ISLAMABAD: Pakistan lacks an effective workplace policy related to HIV and AIDS to assist in reducing its risk and supporting workers and their families, reveals a study.
The report, titled ‘ HIV and AIDS in Workplace in Pakistan’, launched by the International Labour Orgianisation (ILO) in collaboration with UNAIDS on Friday, stated that a majority of people working in Pakistan remain unaware about the rights and issues of people living with HIV and AIDS (PLHIV) due to the absence of relevant policies at their workplaces.
The baseline study was carried out in Islamabad, Rawalpindi, Lahore and Karachi to understand the situation of workplaces in the country and identify ways and means to protect their rights.
The study pinpoints some loopholes in the National HIV and AIDS policy saying it recognises the importance of workplace but the labour sector has not been effectively approached by stakeholders.
According to the study, there is a dearth of literature on workplace and HIV and AIDS in the country and the available material suggests poor knowledge and understanding among workers in the formal sector.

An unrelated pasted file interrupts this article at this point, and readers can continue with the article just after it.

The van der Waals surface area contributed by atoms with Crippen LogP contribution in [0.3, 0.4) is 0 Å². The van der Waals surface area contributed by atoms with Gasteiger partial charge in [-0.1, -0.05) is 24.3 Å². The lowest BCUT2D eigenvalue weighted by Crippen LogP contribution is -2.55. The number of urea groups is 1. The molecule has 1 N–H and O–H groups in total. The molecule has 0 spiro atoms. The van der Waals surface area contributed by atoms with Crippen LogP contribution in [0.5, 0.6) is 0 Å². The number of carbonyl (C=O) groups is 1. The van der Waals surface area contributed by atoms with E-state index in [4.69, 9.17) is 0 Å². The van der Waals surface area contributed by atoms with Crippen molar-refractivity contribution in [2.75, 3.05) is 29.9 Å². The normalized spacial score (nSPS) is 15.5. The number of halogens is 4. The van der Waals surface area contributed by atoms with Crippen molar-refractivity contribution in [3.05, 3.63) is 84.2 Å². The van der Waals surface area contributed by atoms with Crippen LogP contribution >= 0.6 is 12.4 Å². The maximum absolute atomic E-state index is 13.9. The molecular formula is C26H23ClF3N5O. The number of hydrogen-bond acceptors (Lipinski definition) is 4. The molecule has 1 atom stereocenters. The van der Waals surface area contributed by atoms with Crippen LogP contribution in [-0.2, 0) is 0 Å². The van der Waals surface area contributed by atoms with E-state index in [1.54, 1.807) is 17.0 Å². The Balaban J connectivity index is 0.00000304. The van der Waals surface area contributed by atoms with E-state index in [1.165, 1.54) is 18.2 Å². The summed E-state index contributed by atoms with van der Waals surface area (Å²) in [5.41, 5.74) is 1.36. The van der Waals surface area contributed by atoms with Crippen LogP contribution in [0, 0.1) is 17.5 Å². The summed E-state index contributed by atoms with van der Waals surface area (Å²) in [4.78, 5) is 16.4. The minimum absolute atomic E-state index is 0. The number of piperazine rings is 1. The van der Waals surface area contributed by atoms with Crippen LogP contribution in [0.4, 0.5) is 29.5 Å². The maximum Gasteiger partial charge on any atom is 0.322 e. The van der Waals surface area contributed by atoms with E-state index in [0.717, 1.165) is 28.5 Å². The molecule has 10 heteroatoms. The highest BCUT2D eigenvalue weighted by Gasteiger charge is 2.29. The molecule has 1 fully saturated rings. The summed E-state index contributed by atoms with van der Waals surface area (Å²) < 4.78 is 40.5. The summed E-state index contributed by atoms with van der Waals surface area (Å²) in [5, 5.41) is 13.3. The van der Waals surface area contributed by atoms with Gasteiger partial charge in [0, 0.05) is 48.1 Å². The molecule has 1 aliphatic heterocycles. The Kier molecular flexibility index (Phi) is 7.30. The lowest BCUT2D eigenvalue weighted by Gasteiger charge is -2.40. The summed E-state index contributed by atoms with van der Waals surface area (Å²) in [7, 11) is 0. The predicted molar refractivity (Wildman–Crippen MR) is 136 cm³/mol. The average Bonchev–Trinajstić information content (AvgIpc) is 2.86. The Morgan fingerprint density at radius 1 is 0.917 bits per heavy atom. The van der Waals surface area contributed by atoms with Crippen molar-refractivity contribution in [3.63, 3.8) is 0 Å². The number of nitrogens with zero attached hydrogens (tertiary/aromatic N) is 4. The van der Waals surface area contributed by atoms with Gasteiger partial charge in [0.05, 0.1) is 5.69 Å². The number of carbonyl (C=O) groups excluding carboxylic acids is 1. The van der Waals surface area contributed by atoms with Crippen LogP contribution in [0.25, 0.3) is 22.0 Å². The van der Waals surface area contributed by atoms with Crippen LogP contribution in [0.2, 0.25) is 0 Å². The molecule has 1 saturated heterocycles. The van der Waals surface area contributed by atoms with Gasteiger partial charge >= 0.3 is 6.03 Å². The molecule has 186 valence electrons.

While quoting statistics from Pakistan Demographic Health Survey 2012-13, the study says 35 per cent PLHIV were denied to jobs.
The study suggests that there is a need to formulate a unified labour law applicable to all labour force. After the 18th Amendment, provinces need to develop their own labour policies which should be sensitive to the workplace and employment concerns of PLHIV, it states.
Talking to The Express Tribune, National AIDS Control Programme Manager Dr Abdul Baseer Khan Achakzai said it is the responsibility of NGOs to create public awareness about the diseases’ prevention.
He said a bill on HIV Prevention and Protection has been submitted in the National Assembly and hopefully will soon be approved.
“Once passed, it will address all issues related to HIV and AIDS in the country,” he said.
Published in The Express Tribune, December 6th, 2014.
Comments are moderated and generally will be posted if they are on-topic and not abusive.
For more information, please see our Comments FAQ